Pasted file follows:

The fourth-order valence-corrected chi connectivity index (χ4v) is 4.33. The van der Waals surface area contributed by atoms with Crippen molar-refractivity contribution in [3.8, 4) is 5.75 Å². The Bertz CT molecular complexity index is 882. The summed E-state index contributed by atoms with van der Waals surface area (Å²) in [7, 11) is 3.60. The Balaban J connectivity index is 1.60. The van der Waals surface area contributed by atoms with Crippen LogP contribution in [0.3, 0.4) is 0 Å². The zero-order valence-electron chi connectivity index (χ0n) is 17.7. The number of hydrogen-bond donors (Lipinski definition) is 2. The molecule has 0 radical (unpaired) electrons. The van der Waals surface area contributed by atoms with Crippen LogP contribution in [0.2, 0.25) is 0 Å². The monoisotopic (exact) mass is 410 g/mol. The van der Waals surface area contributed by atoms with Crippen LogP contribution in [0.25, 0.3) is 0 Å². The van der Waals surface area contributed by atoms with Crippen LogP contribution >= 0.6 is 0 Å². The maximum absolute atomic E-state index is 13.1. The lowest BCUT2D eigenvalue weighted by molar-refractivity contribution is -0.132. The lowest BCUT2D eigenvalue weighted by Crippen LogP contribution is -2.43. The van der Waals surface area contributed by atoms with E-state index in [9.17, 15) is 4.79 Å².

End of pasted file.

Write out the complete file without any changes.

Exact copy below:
The fourth-order valence-corrected chi connectivity index (χ4v) is 4.33. The van der Waals surface area contributed by atoms with Crippen molar-refractivity contribution in [3.8, 4) is 5.75 Å². The Bertz CT molecular complexity index is 882. The summed E-state index contributed by atoms with van der Waals surface area (Å²) in [7, 11) is 3.60. The Balaban J connectivity index is 1.60. The van der Waals surface area contributed by atoms with Crippen LogP contribution in [0.3, 0.4) is 0 Å². The zero-order valence-electron chi connectivity index (χ0n) is 17.7. The number of hydrogen-bond donors (Lipinski definition) is 2. The molecule has 0 radical (unpaired) electrons. The van der Waals surface area contributed by atoms with Crippen LogP contribution in [0.2, 0.25) is 0 Å². The monoisotopic (exact) mass is 410 g/mol. The van der Waals surface area contributed by atoms with Crippen LogP contribution in [0.25, 0.3) is 0 Å². The van der Waals surface area contributed by atoms with Crippen LogP contribution >= 0.6 is 0 Å². The maximum absolute atomic E-state index is 13.1. The lowest BCUT2D eigenvalue weighted by molar-refractivity contribution is -0.132. The lowest BCUT2D eigenvalue weighted by Crippen LogP contribution is -2.43. The van der Waals surface area contributed by atoms with E-state index in [9.17, 15) is 4.79 Å².